••• The International Writers Magazine: Dreamscapes Holiday Fiction Archives
“Good night everyone!…Merry Christmas!” Larry hollered from the curb, as the rest of my guests tiptoed to their frozen cars.
The air was soon clouded with humming vapors, and smiling lips sending kisses; funny faces speeding away behind whirling motions on the fogged windows. I followed their snow footsteps to the street, waiving to see them off down the bend.
They all quickly vanished taking all sounds with them. I was left with their vivid presence; flickering back and forth to prolong what we shared just a little while ago.
It was my turn to hold the after Christmas party; a fun time to give each other gifts. I stood there immersed in my thoughts. Quiet. Peaceful; oblivious that I was outside standing on the sidewalk with the sparkling lights, persuaded that the starlight with a huge moon hanging way over there, was part of a Christmas card, “just like the frilly ones by the mantel” I thought, coming back to reality as I felt a gentle snow drift on my face.
Back in the house I spread out my cold hands hovering over the ashes, dragging the wing chair by the hearth, as the snow started to fall again fanning out in bright curtains over the street lights. My cat startled me, as he came up from hiding and jumped on my lap, when I noticed a group of children running across the field, and quickly started rolling up snow into big balls. I couldn’t understand at first what they were doing. They hastily built this tall standing pillar, and when the older boy placed a round ball on top, I mocked them in an unsympathetic tone, wishing perhaps I was there with them “It looks like a silly snowman!”, stirring up my interest a bit. But, it all ended very soon. A woman showed up and called them by name. She was driving a small van, and the kids scampered in and left.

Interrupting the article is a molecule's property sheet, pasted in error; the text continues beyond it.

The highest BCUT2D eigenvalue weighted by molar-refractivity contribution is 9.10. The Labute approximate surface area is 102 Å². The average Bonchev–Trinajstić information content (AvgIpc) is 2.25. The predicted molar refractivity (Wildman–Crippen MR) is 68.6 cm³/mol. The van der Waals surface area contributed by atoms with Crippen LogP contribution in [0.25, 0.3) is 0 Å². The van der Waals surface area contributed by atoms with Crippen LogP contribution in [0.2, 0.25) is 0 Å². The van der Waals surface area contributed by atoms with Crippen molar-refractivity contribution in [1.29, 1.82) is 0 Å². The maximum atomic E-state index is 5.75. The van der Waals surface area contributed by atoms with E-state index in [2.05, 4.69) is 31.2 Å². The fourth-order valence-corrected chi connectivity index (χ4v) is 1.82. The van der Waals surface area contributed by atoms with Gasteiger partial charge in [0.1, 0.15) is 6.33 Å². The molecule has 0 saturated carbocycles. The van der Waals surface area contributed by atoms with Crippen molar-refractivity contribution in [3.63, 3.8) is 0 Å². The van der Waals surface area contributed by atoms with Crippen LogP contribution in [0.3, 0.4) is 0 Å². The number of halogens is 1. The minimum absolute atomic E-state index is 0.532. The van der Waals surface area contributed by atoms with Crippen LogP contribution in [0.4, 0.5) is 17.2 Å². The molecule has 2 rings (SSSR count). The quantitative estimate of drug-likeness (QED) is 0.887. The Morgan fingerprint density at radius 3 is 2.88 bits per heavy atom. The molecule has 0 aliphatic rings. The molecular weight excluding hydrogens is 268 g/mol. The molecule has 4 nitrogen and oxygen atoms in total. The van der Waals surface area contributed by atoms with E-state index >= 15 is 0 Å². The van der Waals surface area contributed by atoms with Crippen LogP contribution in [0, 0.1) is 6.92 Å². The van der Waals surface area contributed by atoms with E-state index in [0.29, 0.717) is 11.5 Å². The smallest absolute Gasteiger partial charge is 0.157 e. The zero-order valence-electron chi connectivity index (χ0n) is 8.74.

I stood up and approached the bay window. After a long great day I was fatigued, as I peeked through the heavy branches gently swinging, hiding for moments the half made snowman.
“Unfinished?” I said in a describing question. "If anything, it looks out of place. It is actually disrupting the wintery look of the field” I murmured feeling uncomfortable of my own comments, and continued “Is this silly me conferring him humanizing attributes by my tired and dull projections?” I thought of my jesting and pompous comment, laughing on my way to the kitchen.
“For Pete’s sakes! It’s been a long day” I bantered. Even the anticipation of seeing my guests, had taken its toll on me, but in spite of all that, it was all worth it. But my mind was still outdoors, taken another turn “as long it remains cold, he’ll be there…” I loosely said. “Frosty the snowman; he melted away”, crossed my mind poking fun again to my own folly, and walked back to the chair with an empty cup for a refill.
The fire by now was dwindling down; with only a few sparks, tracing like fiery bugs through the ashes, so I pushed in another log. A stream of cold air came down from upstairs when I reached for a cup of coffee and cake to watch the fire come up.
I was ready to toddle off about half an hour ago. But inside of me, I was looking for a better excuse to turn in after such a day of preparation and provided entertainment. I knew that once I fall asleep, next day all would be different.
I couldn’t stop thinking about the unfinished man. He had no face, and no arms. He was plopped right there in the middle of the field, and I wondered why? Tomorrow somebody will knock him down, and no one will be able to tell him apart, I anticipated.
I took a sip of coffee, and forgot the cake; something pierced across my mind. Like an urge or a longing, something that I had to deal with. A compulsion maybe, which is very natural in me; akin to put things in a row, in search of order or ultimate perfection (tisk- tisk) Geez! I don’t really know! At that point, I took off my loafers and I went for my snow shoes and coat.
I was driven by a desire to go out there, and I knew that I only needed a few things to complete my plan! For sure! I have enough courage to step out there! I don’t need courage really! I corrected myself. I want to do it! That’s all! Briefly I caught a sight of my face on the mirror frame of my uncle’s picture smiling at me. I couldn't define what was moving me, by my own expression. I looked the same. I couldn’t tell, and there was no time to.
My cup of coffee sat in there, cold and forgotten, as a reminder of my involvement, just in case I had to back track my decisions; a starting point to explain the event on that night. An intense rendezvous… Once, at the end of a Christmas party. Nobody would believe me! Not that I need to prove to anyone what I did, I confirmed.